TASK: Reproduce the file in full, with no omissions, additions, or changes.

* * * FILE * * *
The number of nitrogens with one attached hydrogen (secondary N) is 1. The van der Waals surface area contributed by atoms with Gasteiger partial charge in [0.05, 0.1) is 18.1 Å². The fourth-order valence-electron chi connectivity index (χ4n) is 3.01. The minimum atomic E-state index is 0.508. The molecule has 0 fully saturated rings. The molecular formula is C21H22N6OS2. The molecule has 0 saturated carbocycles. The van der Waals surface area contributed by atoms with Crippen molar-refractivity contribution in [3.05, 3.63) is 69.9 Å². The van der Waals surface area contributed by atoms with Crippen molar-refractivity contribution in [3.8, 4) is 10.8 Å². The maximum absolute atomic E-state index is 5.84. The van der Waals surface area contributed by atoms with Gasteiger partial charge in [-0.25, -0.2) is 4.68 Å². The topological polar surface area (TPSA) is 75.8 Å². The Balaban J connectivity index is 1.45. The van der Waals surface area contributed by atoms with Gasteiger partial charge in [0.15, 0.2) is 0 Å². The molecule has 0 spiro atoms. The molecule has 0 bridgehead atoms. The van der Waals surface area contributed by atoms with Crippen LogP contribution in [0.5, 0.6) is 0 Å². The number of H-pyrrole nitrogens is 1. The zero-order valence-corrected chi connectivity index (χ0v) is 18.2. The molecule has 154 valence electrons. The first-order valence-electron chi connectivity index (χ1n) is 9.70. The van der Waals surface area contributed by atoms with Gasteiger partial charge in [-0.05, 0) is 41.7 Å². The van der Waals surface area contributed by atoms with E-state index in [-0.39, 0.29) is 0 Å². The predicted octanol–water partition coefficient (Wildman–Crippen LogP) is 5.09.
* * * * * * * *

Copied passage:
The number of nitrogens with one attached hydrogen (secondary N) is 1. The van der Waals surface area contributed by atoms with Gasteiger partial charge in [0.05, 0.1) is 18.1 Å². The fourth-order valence-electron chi connectivity index (χ4n) is 3.01. The minimum atomic E-state index is 0.508. The molecule has 0 fully saturated rings. The molecular formula is C21H22N6OS2. The molecule has 0 saturated carbocycles. The van der Waals surface area contributed by atoms with Crippen molar-refractivity contribution in [3.05, 3.63) is 69.9 Å². The van der Waals surface area contributed by atoms with Crippen molar-refractivity contribution in [3.8, 4) is 10.8 Å². The maximum absolute atomic E-state index is 5.84. The van der Waals surface area contributed by atoms with Gasteiger partial charge in [-0.25, -0.2) is 4.68 Å². The topological polar surface area (TPSA) is 75.8 Å². The Balaban J connectivity index is 1.45. The van der Waals surface area contributed by atoms with Gasteiger partial charge in [0.15, 0.2) is 0 Å². The molecule has 0 spiro atoms. The molecule has 0 bridgehead atoms. The van der Waals surface area contributed by atoms with Crippen LogP contribution in [0.5, 0.6) is 0 Å². The number of H-pyrrole nitrogens is 1. The zero-order valence-corrected chi connectivity index (χ0v) is 18.2. The molecule has 154 valence electrons. The first-order valence-electron chi connectivity index (χ1n) is 9.70. The van der Waals surface area contributed by atoms with Gasteiger partial charge in [-0.05, 0) is 41.7 Å². The van der Waals surface area contributed by atoms with E-state index in [-0.39, 0.29) is 0 Å². The predicted octanol–water partition coefficient (Wildman–Crippen LogP) is 5.09.